Flight controllers lost contact with the spacecraft just before the planned landing.
A Japanese company lost contact with its spacecraft shortly before landing on the moon, saying the mission apparently failed.
“We lost contact, so we have to assume we can’t do a landing on the lunar surface,” ispace CEO Takeshi Hakamada said on a company livestream Tuesday, as mission control engineers in Tokyo continued to try to reconnect with the lunar surface. lander.
A real-time animation of the lander’s telemetry showed that the M1 lander appeared to touch down around 12:40 pm ET (16:40 GMT on Tuesday), nearly 90 meters (295 feet) from the lunar surface.
Communications were lost as the lander descended the final 10 meters (33 feet) at a speed of about 25 kilometers per hour (16 mph). The flight controllers in Tokyo stared blankly at the screen as minutes passed without any news from the lander, which was presumed to have crashed.
Launched in December on a SpaceX rocket from Cape Canaveral, Florida, USA, the spacecraft has completed several mission objectives and is preparing to land.
If it lands, the company will be the first private enterprise to do so.
Only three governments have managed to land on the moon: Russia, the United States, and China. An Israeli nonprofit attempted to land on the moon in 2019, but its spacecraft was destroyed on impact.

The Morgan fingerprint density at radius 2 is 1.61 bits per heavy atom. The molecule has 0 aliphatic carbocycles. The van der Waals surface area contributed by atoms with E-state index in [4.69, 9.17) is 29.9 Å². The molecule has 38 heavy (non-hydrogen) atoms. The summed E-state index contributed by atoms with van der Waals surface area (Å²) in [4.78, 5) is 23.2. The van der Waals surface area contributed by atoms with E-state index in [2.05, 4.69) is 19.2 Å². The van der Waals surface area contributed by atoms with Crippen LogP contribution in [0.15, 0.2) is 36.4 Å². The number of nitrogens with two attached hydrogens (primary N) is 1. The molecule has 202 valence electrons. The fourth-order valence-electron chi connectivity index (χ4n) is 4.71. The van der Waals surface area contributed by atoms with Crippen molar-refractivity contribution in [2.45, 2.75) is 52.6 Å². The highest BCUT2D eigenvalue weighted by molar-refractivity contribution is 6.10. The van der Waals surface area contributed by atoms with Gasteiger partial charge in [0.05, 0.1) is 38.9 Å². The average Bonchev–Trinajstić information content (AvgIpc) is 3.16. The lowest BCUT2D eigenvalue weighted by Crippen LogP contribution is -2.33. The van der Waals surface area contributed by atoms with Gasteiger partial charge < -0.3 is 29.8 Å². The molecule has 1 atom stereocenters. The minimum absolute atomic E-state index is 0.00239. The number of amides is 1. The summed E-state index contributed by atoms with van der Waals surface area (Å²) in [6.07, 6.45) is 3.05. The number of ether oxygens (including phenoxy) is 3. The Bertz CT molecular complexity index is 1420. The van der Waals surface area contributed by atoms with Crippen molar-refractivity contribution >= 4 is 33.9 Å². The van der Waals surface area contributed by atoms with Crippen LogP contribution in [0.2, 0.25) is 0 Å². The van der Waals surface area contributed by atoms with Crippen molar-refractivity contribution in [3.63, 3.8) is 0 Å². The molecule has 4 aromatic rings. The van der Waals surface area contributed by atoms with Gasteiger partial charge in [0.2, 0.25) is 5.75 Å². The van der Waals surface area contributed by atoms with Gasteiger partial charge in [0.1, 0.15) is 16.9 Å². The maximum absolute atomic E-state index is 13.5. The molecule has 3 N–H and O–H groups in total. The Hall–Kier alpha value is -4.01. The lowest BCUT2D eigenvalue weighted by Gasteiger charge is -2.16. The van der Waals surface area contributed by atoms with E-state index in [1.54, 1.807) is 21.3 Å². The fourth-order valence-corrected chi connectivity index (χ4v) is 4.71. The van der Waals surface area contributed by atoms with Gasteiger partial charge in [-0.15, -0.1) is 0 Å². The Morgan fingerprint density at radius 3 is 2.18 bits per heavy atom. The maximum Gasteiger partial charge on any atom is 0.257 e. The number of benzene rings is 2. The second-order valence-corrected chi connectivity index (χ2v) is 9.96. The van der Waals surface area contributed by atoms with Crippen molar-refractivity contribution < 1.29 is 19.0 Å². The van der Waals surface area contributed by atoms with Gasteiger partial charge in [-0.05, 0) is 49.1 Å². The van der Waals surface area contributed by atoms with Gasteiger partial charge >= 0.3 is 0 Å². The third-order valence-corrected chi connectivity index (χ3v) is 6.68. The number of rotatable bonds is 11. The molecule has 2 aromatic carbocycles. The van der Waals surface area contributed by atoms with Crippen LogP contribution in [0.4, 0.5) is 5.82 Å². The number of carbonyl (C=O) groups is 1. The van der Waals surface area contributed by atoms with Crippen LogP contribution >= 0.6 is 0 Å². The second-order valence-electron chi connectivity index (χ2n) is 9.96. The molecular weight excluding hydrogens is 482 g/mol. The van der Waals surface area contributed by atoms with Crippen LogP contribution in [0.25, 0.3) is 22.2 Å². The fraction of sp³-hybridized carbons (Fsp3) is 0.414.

The 2.3-meter (7-foot) Japanese lander carried a tiny lunar rover for the United Arab Emirates and a toy robot from Japan designed to roll in lunar dust. Also on board are items from private clients.
The spacecraft, named Hakuto (Japanese for white rabbit), is targeting the Atlas Crater on the northeast near side of the Moon, which is more than 87 kilometers (54 miles) in diameter and just over 2 kilometers deep ( 1 mile).
After blasting off in December, the White Rabbit followed a long and circuitous route to the moon, beaming back photos of Earth along the way.
ispace, which has just 200 employees, says it “aims to extend the scope of human life into space and create a sustainable world by providing high-frequency, low-cost transportation services to the moon.”
Ispace believes the Moon will support 1,000 people by 2040, with another 10,000 visiting each year.
It is planning a second mission, tentatively scheduled for next year, that will include landing on the moon and deploying its own rover.